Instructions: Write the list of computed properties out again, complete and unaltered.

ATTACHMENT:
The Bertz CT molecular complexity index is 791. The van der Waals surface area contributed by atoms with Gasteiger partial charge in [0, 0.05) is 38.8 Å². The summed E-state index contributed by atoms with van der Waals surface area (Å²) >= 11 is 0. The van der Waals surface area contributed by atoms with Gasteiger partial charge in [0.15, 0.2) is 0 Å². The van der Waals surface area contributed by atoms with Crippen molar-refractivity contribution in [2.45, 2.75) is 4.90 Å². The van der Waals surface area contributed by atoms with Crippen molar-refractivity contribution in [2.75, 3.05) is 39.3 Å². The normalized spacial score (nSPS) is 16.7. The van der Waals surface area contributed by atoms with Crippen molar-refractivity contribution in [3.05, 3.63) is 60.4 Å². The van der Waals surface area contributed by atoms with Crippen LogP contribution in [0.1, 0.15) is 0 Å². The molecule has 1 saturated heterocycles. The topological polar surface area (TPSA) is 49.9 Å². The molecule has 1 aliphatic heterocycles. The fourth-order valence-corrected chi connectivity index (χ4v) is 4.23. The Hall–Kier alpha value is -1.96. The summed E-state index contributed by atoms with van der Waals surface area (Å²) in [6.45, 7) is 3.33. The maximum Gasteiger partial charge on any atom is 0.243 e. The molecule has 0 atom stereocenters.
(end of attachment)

The Bertz CT molecular complexity index is 791. The van der Waals surface area contributed by atoms with Gasteiger partial charge in [0, 0.05) is 38.8 Å². The summed E-state index contributed by atoms with van der Waals surface area (Å²) >= 11 is 0. The van der Waals surface area contributed by atoms with Gasteiger partial charge in [0.15, 0.2) is 0 Å². The van der Waals surface area contributed by atoms with Crippen molar-refractivity contribution in [2.45, 2.75) is 4.90 Å². The van der Waals surface area contributed by atoms with Crippen molar-refractivity contribution in [2.75, 3.05) is 39.3 Å². The normalized spacial score (nSPS) is 16.7. The van der Waals surface area contributed by atoms with Crippen molar-refractivity contribution in [3.05, 3.63) is 60.4 Å². The van der Waals surface area contributed by atoms with Crippen LogP contribution in [0.1, 0.15) is 0 Å². The molecule has 1 saturated heterocycles. The topological polar surface area (TPSA) is 49.9 Å². The molecule has 1 aliphatic heterocycles. The fourth-order valence-corrected chi connectivity index (χ4v) is 4.23. The Hall–Kier alpha value is -1.96. The summed E-state index contributed by atoms with van der Waals surface area (Å²) in [6.45, 7) is 3.33. The maximum Gasteiger partial charge on any atom is 0.243 e. The molecule has 0 atom stereocenters.